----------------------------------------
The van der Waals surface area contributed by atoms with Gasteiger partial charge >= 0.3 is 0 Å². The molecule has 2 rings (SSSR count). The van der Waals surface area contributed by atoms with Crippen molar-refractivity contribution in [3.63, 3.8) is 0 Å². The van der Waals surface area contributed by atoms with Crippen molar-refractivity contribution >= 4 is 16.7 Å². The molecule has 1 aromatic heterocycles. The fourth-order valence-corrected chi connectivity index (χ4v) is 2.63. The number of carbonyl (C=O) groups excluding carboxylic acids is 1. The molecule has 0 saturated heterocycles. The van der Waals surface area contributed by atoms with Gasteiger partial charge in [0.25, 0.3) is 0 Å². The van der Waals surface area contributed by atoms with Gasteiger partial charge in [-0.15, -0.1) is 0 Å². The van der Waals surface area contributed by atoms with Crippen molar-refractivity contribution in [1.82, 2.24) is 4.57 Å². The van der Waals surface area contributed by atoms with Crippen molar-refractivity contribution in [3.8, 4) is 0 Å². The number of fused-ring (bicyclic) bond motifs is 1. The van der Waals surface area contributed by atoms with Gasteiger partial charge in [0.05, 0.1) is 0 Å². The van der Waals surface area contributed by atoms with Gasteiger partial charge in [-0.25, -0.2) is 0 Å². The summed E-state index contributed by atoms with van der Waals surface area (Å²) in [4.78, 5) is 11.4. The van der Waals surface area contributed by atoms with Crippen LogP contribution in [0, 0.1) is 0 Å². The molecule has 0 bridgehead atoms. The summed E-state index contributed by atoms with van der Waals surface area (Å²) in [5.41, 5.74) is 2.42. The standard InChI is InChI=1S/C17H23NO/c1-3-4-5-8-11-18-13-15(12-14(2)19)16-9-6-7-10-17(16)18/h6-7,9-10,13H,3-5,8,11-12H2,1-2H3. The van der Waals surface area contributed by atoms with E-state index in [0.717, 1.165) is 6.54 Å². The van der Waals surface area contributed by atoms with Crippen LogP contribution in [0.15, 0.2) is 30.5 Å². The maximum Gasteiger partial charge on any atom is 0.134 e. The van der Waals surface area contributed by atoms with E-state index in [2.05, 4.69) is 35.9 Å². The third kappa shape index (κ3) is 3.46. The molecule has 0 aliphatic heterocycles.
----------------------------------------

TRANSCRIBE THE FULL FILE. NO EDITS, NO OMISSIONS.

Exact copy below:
The van der Waals surface area contributed by atoms with Gasteiger partial charge >= 0.3 is 0 Å². The molecule has 2 rings (SSSR count). The van der Waals surface area contributed by atoms with Crippen molar-refractivity contribution in [3.63, 3.8) is 0 Å². The van der Waals surface area contributed by atoms with Crippen molar-refractivity contribution >= 4 is 16.7 Å². The molecule has 1 aromatic heterocycles. The fourth-order valence-corrected chi connectivity index (χ4v) is 2.63. The number of carbonyl (C=O) groups excluding carboxylic acids is 1. The molecule has 0 saturated heterocycles. The van der Waals surface area contributed by atoms with Gasteiger partial charge in [0.25, 0.3) is 0 Å². The van der Waals surface area contributed by atoms with Gasteiger partial charge in [-0.15, -0.1) is 0 Å². The van der Waals surface area contributed by atoms with Crippen molar-refractivity contribution in [1.82, 2.24) is 4.57 Å². The van der Waals surface area contributed by atoms with Crippen molar-refractivity contribution in [3.8, 4) is 0 Å². The number of fused-ring (bicyclic) bond motifs is 1. The van der Waals surface area contributed by atoms with Gasteiger partial charge in [0.05, 0.1) is 0 Å². The van der Waals surface area contributed by atoms with Gasteiger partial charge in [-0.25, -0.2) is 0 Å². The summed E-state index contributed by atoms with van der Waals surface area (Å²) in [4.78, 5) is 11.4. The van der Waals surface area contributed by atoms with Crippen LogP contribution in [0, 0.1) is 0 Å². The molecule has 0 bridgehead atoms. The summed E-state index contributed by atoms with van der Waals surface area (Å²) in [5.41, 5.74) is 2.42. The standard InChI is InChI=1S/C17H23NO/c1-3-4-5-8-11-18-13-15(12-14(2)19)16-9-6-7-10-17(16)18/h6-7,9-10,13H,3-5,8,11-12H2,1-2H3. The van der Waals surface area contributed by atoms with E-state index in [0.717, 1.165) is 6.54 Å². The van der Waals surface area contributed by atoms with Crippen LogP contribution in [0.15, 0.2) is 30.5 Å². The maximum Gasteiger partial charge on any atom is 0.134 e. The van der Waals surface area contributed by atoms with E-state index in [2.05, 4.69) is 35.9 Å². The third kappa shape index (κ3) is 3.46. The molecule has 0 aliphatic heterocycles.